It was a mandatory course, 33 years ago... but I suppose that something similar is also available nowadays in other universities.

At that time the book mentioned before by Serra was the famous "Reid-Prausnitz-Sherwood".

Both Prausnitz and Sherwood have given their names to two adimensional factors used in chemical engineerig - transport phenomena calculations.

good luck!


Edited by gegio1960, 22 October 2015 - 04:35 AM.


#10 abhi_agrawa

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Posted 22 October 2015 - 10:02 AM

Daraj,

 

In order to understand why some models are good for some type of systems and are no good for others, you have to understand the basis of development of those models. For example, the Equations of State were mostly developed to model vapor phase non-ideality, whereas activity coefficient models were developed to model liquid phase non-ideality. Therefore, an EOS would not be a good model for a system that exhibits strong liquid phase non-ideality.

 

If you really want to understand what has gone into the development of the thermodynamic models, I would strongly recommend reading the highly recommended book - Robert C.Reid, John M. Prausnitz, Thomas K. Sherwood The properties of Gases and Liquid. This topic is to extensive to be discussed in general in a forum like this.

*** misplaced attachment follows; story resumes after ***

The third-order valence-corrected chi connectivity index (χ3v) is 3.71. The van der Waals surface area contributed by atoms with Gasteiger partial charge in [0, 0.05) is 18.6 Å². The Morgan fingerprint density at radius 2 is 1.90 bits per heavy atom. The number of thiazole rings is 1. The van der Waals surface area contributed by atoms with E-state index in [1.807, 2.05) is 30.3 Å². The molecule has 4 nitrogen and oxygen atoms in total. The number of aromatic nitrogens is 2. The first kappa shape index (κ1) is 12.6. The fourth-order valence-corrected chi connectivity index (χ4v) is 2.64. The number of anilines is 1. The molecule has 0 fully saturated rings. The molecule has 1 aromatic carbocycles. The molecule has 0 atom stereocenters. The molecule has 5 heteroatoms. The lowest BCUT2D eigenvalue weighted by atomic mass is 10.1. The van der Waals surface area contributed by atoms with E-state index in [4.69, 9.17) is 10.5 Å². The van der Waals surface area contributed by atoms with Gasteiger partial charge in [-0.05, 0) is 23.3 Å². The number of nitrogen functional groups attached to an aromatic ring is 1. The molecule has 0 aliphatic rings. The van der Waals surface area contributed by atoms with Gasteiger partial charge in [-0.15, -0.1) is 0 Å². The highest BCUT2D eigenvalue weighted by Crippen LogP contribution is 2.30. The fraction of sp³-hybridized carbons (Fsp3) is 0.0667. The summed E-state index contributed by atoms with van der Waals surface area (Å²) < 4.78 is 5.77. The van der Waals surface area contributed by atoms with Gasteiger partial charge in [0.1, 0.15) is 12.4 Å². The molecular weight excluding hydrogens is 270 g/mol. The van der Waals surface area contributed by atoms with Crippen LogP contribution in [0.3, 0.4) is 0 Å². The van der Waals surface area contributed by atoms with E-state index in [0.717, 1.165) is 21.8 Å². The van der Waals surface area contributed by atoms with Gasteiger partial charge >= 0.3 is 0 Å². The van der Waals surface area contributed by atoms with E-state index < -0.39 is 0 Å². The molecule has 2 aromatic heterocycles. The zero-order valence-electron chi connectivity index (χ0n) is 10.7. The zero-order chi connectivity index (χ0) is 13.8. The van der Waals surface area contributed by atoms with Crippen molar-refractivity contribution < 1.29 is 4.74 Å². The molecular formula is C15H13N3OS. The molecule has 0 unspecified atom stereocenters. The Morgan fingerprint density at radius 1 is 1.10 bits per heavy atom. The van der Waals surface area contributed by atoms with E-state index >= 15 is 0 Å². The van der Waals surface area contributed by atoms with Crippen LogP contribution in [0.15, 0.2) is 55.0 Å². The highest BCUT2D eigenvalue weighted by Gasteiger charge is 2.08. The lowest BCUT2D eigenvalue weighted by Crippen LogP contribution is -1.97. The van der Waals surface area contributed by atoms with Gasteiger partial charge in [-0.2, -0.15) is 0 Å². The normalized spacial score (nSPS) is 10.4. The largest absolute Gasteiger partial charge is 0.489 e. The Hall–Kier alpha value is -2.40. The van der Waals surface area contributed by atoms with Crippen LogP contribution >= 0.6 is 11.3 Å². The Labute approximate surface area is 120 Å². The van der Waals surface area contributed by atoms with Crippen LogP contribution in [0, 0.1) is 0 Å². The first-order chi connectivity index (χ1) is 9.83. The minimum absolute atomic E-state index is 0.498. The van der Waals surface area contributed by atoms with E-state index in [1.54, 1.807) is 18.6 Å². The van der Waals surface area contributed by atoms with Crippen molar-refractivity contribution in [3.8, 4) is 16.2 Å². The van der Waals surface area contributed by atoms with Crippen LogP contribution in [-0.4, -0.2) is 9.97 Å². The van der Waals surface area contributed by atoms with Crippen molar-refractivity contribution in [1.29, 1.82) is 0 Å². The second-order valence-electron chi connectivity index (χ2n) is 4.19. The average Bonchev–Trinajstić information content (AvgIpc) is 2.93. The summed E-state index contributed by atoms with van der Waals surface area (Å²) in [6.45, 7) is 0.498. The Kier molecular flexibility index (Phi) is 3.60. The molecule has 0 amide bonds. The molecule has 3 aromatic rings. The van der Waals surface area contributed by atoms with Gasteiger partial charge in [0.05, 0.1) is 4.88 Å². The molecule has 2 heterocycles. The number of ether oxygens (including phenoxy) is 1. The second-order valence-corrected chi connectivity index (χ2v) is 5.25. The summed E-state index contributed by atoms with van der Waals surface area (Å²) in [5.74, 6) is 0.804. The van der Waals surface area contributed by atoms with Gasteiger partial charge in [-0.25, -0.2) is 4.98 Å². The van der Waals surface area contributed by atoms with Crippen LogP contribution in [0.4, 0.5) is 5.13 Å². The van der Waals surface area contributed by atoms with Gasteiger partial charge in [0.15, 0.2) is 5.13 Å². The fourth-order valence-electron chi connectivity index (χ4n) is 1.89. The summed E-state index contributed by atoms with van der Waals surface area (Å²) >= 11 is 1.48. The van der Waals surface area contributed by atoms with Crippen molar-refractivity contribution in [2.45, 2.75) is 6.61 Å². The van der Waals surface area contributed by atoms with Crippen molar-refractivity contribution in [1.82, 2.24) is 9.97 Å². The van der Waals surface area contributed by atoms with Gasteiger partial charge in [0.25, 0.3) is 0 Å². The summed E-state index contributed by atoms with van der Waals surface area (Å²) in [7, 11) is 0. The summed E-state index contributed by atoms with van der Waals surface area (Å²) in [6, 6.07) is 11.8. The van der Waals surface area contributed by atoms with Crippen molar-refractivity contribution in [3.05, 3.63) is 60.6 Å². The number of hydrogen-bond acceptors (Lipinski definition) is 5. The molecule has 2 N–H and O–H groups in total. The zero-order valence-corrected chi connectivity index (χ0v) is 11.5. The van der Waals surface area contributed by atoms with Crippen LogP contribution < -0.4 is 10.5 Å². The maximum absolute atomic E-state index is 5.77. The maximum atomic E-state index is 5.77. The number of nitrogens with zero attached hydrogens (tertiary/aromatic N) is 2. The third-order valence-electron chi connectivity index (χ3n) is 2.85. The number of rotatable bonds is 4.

abhishek



#11 daraj

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Posted 23 October 2015 - 01:38 AM

Thanks gegio and abhi



#12 daraj

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Posted 23 October 2015 - 01:39 AM

abhu, is there an updated version of the book you mentioned which incorporates recent findings? I dont mind revisiting what is considered as the pioneering book in this area, but at the same time I also want them to be recent enough so that they would have edited and incorporated  some of the newer findings. As an alternative, any other recent books which are very good in this area would also be a useful reference for me.



#13 gegio1960

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Posted 23 October 2015 - 11:29 PM

if you read post #6, by serra, you already have the answer: "Properties of Gases and Liquids (Poling, Prausnitz, O'Connel)"

good luck!



#14 Dr. Mabuse

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Posted 31 October 2015 - 09:58 AM

Ladies and Gentlemen:

.... Here is another good one !

http://www.eq.uc.pt/...Hill (2011).pdf


Kind regards from Germany,

Thomas

#15 Dr. Mabuse

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Posted 02 November 2015 - 11:56 PM

Dear Members,

At paragraph # 2 of this thread reference is made to Shell DEP 20.00.10.10. I've tried to search the document via google but without any success ! Could anybody post a link to this standard !? Many thanx in advance !

Kind regards from Germany,

Thomas


Edited by Dr. Mabuse, 03 November 2015 - 04:34 AM.


#16 alic4

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Posted 03 November 2015 - 03:28 PM

I would recommend this excellent paper - "Don't gamble with physical properties for simulations" by Eric Carlson.

 

http://user.engineer...t Gamble Article

this article is very useful, to emphsis I recommend this article